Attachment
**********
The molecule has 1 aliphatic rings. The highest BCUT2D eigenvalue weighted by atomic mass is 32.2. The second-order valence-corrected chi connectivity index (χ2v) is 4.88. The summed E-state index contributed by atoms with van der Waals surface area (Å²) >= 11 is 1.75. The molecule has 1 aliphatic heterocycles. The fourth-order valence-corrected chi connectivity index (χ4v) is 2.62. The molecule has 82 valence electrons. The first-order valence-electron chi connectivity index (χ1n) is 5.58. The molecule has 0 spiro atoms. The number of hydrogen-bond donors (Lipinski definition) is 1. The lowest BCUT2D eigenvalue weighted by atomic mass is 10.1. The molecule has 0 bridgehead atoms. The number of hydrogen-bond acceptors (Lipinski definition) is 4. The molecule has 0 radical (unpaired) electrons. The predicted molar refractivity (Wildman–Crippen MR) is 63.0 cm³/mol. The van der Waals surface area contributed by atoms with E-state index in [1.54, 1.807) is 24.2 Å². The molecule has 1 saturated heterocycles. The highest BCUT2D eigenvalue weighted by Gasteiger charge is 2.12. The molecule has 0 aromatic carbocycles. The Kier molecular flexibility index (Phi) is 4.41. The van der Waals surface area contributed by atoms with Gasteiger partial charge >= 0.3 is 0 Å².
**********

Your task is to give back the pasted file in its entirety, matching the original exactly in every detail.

The molecule has 1 aliphatic rings. The highest BCUT2D eigenvalue weighted by atomic mass is 32.2. The second-order valence-corrected chi connectivity index (χ2v) is 4.88. The summed E-state index contributed by atoms with van der Waals surface area (Å²) >= 11 is 1.75. The molecule has 1 aliphatic heterocycles. The fourth-order valence-corrected chi connectivity index (χ4v) is 2.62. The molecule has 82 valence electrons. The first-order valence-electron chi connectivity index (χ1n) is 5.58. The molecule has 0 spiro atoms. The number of hydrogen-bond donors (Lipinski definition) is 1. The lowest BCUT2D eigenvalue weighted by atomic mass is 10.1. The molecule has 0 bridgehead atoms. The number of hydrogen-bond acceptors (Lipinski definition) is 4. The molecule has 0 radical (unpaired) electrons. The predicted molar refractivity (Wildman–Crippen MR) is 63.0 cm³/mol. The van der Waals surface area contributed by atoms with E-state index in [1.54, 1.807) is 24.2 Å². The molecule has 1 saturated heterocycles. The highest BCUT2D eigenvalue weighted by Gasteiger charge is 2.12. The molecule has 0 aromatic carbocycles. The Kier molecular flexibility index (Phi) is 4.41. The van der Waals surface area contributed by atoms with Gasteiger partial charge >= 0.3 is 0 Å².